This weekend, controversy ensued over comments reported in the Telegraph by leading headteacher Vivienne Durham, in which she critiqued the notion that women can ‘have it all’. She came under particular criticism for appearing to suggest that girls should choose between motherhood and a career, claims that she has since strongly refuted (incidentally, a copy of her interview with Absolute Education remains conspicuously absent online). However, amidst the furore, some of her other comments about women and the workplace have slipped under the radar, unchecked and unrepudiated, and it is these that I wish to address here. In particular, I would like to focus on the following statement: “I’m sorry, I’m not a feminist. I believe there is a glass ceiling — if we tell them there isn’t one, we are telling them a lie.”

Before I respond, I ought to mention that I am a former pupil of Durham’s at Francis Holland School. She was my headteacher for four years — incidentally, at exactly the stage of my life that she says young women must make these decisions. I admit this connection out of honesty; my disappointment and disgust do not come from any personal relationship. My issue is with Durham’s supposed comments, what they indicate about the wider perceptions of women in the workforce and how such antiquated beliefs still pervade modern minds.

A feminist, last time I checked, is someone who believes in full gender equality. Feminism is a broad and multifaceted ideology with several theories and approaches, and to disregard this complexity seems disingenuous. As the headteacher of an all-girls’ school — a supposed strong female role model and educator of young women — rejecting feminism so outwardly is quite frankly a dangerous and disempowering view to propagate. Worse still is the implication that feminism ignores the so-called ‘glass ceiling’, because it is precisely this that the feminist movement has fought so fervently to remove. In one sentence, she effectively dismisses the long and relentless history of struggle for equality by feminist activists that continues to this day, when in fact we should be educating more young people — men and women — about it.

Equally concerning is Durham’s reasoning behind the apparent choice that women have between their career and children. As she phrased it, “women still have to plan for a biological fact — motherhood.” The problem, however, is not biology. It is patriarchy, and the irrefutable fact that women face structural discrimination within the workforce. It is that decisions continue to be made about the working rights of women from a predominantly male and heteronormative perspective which ensures that we are systematically forced to confront this dilemma. Society should not be teaching young women to accept this choice as fact — that they can settle for half — but instead that their dreams, hopes and ambitions are just as valid as those of men.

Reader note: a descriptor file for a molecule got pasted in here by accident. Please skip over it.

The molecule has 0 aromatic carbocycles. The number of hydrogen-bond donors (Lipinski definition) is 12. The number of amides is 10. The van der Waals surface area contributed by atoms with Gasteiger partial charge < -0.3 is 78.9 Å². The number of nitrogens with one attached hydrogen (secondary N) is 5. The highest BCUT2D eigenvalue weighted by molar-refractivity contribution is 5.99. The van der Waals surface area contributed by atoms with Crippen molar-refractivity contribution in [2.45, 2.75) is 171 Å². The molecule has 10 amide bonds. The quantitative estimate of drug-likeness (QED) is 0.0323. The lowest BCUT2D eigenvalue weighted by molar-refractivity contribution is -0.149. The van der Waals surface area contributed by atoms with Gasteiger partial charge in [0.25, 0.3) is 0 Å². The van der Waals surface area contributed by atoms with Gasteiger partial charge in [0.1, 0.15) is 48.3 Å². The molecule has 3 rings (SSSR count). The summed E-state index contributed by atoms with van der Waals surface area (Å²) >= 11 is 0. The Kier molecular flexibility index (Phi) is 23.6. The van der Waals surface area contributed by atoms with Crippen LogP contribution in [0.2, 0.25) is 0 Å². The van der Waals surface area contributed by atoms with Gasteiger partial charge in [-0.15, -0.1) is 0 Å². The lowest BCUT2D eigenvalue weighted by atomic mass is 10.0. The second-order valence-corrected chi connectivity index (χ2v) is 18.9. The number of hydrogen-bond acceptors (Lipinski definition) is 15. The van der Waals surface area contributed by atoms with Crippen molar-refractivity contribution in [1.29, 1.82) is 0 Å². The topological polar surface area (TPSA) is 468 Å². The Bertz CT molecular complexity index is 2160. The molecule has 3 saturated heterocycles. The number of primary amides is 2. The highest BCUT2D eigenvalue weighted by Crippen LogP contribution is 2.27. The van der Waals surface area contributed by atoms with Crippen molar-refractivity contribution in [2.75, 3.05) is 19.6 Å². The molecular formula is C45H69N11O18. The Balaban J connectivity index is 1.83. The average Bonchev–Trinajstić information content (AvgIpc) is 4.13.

I don’t disagree with everything Durham said. The question about whether women can ‘have it all’ is an important and legitimate one, about which society needs to have a frank and honest discussion.* Women often do need to think about their decision to have a family — just as men do. Society needs to talk about improving support systems for working parents, provision of childcare, maternity and paternity leave. We then need to enact these changes and abolish the ludicrous one-sided notion that this is a woman’s decision alone.

Durham also asserted that ‘society needed to be less judgmental on women who went down “the road less taken”’. I completely agree. A woman’s right to do whatsoever she chooses with her life is absolute, and no one should judge her on this. However, it is only through the imposition of deep-seated social change — such as truly universal welfare or a citizen’s income — that this choice might actually become available to every woman.

Fundamentally, Durham’s comments seem to exemplify the immense privilege from which she speaks. The choice not to have a career — for motherhood to be the only option — is one that most women in this country can quite simply not afford, often literally. It is the luxury of a privileged elite entirely unrepresentative of modern British women — and I say this as someone of a similarly privileged background. This is particularly evident if we consider working women through an intersectional lens. This false dichotomy reflects the most outmoded and outdated aspects of society in assuming the predetermined roles of man-as-provider and woman-as-mother that we really ought to have disposed of by now.

This brings me back to the crucial aspect of the glass ceiling that Durham apparently fails to understand. Of course it exists. The fight for equality is still not over. Centuries of patriarchal decision-making and entrenched misogyny mean that women are still structurally discriminated against for choices they might never make. What is implicit in her comments, however, is a belief that this glass ceiling — this symbol of invisible oppression — is an immovable object, weighing heavy on women’s heads and that we are too weak to do anything about it. We must not deny women this agency that we have worked so hard to win. We should instead be telling young women about these barriers, this oppression, this glass ceiling. Most feminists are. We’re also teaching them to smash it.

* The same Telegraph article references a report by Jo Swinson, former Minister for Women and Equalities, which stated that ‘girls cannot “have it all” and are unable to combine a successful career, motherhood and beauty’ (my emphasis). The inclusion of beauty — an entirely subjective opinion and no doubt one reflecting imposed, normative social constructs — is demeaning, insulting and has absolutely no place in this conversation.